Of course the entire world was talking about the final Seahawks play of the game. With mere feet to the end zone and a renowned running back, the Seahawks opted to throw the ball rather than run it. What looked like a sure score and Super Bowl victory turned out, well, disappointing for the Seahawks.
I’ve heard lots of criticism and jokes made at the expense of the Seahawks coaching staff. But it’s easy to be an armchair quarterback—to criticize things from the outside looking in—even though we have never (and will never) spend a second playing in the big game.
There are others who point to the fact that the play call was NOT, actually, a bad call. The New York Times posted an article looking at the Super Bowl through Game Theory and posited that the call was actually the smart move.
Fox Sports said something very similar:
So what’s the lesson Christians can learn from this whole debacle? Cross-apply the principle of armchair quarterbacks to armchair church members and the lesson is this:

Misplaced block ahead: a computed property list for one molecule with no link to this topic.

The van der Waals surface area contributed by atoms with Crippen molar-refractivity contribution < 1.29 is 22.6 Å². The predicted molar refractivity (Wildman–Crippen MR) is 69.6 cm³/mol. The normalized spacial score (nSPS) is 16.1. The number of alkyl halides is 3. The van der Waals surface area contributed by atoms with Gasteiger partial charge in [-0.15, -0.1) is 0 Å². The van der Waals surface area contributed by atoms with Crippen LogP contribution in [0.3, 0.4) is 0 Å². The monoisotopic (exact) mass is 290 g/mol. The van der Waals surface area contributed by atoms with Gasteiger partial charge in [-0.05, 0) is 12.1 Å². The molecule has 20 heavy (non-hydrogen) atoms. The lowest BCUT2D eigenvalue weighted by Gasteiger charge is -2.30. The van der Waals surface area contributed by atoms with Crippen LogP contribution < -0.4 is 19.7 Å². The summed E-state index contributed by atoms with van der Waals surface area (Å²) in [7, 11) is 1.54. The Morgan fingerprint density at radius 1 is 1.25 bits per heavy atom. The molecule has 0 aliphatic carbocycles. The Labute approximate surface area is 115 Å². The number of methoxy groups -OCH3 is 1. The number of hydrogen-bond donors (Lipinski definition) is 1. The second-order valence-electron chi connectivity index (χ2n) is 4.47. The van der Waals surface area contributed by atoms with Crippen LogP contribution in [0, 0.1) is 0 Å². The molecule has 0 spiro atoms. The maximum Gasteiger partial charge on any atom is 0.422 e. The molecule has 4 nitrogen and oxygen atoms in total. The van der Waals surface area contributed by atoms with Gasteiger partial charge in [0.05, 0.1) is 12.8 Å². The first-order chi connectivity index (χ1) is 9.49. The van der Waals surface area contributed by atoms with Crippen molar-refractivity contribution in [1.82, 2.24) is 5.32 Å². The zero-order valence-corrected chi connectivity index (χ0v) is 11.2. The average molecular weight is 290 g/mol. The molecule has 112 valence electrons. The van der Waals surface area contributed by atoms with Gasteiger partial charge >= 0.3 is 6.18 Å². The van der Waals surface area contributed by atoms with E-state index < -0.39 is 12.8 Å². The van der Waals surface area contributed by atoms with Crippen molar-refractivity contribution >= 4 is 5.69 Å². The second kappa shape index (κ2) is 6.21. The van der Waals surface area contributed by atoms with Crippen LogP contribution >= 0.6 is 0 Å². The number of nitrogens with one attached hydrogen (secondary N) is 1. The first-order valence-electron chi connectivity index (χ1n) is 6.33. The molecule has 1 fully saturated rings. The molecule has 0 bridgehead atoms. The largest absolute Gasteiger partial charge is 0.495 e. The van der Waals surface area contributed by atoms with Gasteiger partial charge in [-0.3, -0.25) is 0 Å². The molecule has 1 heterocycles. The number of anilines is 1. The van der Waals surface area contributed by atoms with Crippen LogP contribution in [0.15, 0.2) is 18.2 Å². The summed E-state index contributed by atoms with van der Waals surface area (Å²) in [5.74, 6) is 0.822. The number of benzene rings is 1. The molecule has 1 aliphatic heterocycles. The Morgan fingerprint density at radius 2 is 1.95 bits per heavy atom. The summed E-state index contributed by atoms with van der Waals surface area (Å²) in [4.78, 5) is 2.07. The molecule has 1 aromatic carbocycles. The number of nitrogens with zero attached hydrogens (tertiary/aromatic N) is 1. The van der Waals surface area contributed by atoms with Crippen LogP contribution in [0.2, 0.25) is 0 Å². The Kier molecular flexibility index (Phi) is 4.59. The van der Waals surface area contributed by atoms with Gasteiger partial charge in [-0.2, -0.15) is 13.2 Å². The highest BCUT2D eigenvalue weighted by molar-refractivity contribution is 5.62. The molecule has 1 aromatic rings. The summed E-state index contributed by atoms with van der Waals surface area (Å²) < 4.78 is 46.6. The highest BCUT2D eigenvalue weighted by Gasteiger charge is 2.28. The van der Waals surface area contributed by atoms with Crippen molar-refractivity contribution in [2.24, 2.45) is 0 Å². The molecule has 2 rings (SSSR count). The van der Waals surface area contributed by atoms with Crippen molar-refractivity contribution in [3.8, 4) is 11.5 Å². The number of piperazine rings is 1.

We shouldn’t be so quick to criticize play calls made by Christian leaders.
It’s easy to be removed from the situation and criticize the play calls and the ones making the calls. I see this kind of behavior on social media and in real life. People are quick to criticize the decisions made by pastors, elders, or ministry leaders. It’s easy to stand back and, in hindsight, say, “That was a terrible decision! You should’ve done it differently!”
But in the middle of living life we don’t get to make decisions with the luxury of hindsight. Sometimes a play can be a perfectly viable play and still go horribly wrong. If the Seahawks had made the play and scored, Pete Carroll would have been a hero instead of a goat and the brunt of internet jokes:
Yes, I know that the coach, pastor, leader (whatever) takes the heat for bad calls. It’s the reason why the project manager of the losing team usually gets fired by Donald Trump in The Apprentice. But Christians can act with grace, knowing that sometimes people can make viable decisions that have poor results. It doesn’t make the leader a bad leader. Sometimes it just means that the other team’s defense stepped up and made a better play.
Instead of blaming church leaders every time we perceive a bad call, let’s act with love and grace.
‘Cause that’s kind of how the Bible calls us to act.